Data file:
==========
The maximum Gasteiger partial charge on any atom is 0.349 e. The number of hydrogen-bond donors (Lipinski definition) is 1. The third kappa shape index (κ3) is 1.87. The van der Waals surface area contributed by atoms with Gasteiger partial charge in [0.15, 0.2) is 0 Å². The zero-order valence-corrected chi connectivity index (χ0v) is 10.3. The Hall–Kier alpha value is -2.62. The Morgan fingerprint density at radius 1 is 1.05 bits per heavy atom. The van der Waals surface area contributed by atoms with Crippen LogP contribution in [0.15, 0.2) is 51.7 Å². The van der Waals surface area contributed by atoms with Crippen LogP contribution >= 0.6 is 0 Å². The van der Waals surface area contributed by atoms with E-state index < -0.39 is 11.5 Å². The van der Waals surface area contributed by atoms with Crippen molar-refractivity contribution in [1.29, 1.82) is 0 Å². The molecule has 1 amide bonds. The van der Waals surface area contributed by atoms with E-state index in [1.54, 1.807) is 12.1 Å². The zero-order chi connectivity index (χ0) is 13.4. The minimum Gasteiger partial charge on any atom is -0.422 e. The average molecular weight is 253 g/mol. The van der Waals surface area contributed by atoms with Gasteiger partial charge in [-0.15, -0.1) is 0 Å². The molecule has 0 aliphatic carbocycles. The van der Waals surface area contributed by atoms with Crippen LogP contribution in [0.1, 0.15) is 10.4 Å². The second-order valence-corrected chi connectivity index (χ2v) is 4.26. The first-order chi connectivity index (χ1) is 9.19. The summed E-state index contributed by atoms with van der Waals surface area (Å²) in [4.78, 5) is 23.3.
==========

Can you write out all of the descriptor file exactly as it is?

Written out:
The maximum Gasteiger partial charge on any atom is 0.349 e. The number of hydrogen-bond donors (Lipinski definition) is 1. The third kappa shape index (κ3) is 1.87. The van der Waals surface area contributed by atoms with Gasteiger partial charge in [0.15, 0.2) is 0 Å². The zero-order valence-corrected chi connectivity index (χ0v) is 10.3. The Hall–Kier alpha value is -2.62. The Morgan fingerprint density at radius 1 is 1.05 bits per heavy atom. The van der Waals surface area contributed by atoms with Crippen LogP contribution in [0.15, 0.2) is 51.7 Å². The van der Waals surface area contributed by atoms with Crippen LogP contribution >= 0.6 is 0 Å². The van der Waals surface area contributed by atoms with E-state index < -0.39 is 11.5 Å². The van der Waals surface area contributed by atoms with Crippen molar-refractivity contribution in [1.29, 1.82) is 0 Å². The molecule has 1 amide bonds. The van der Waals surface area contributed by atoms with E-state index in [1.54, 1.807) is 12.1 Å². The zero-order chi connectivity index (χ0) is 13.4. The minimum Gasteiger partial charge on any atom is -0.422 e. The average molecular weight is 253 g/mol. The van der Waals surface area contributed by atoms with Gasteiger partial charge in [-0.15, -0.1) is 0 Å². The molecule has 0 aliphatic carbocycles. The van der Waals surface area contributed by atoms with Crippen LogP contribution in [0.1, 0.15) is 10.4 Å². The second-order valence-corrected chi connectivity index (χ2v) is 4.26. The first-order chi connectivity index (χ1) is 9.19. The summed E-state index contributed by atoms with van der Waals surface area (Å²) in [4.78, 5) is 23.3.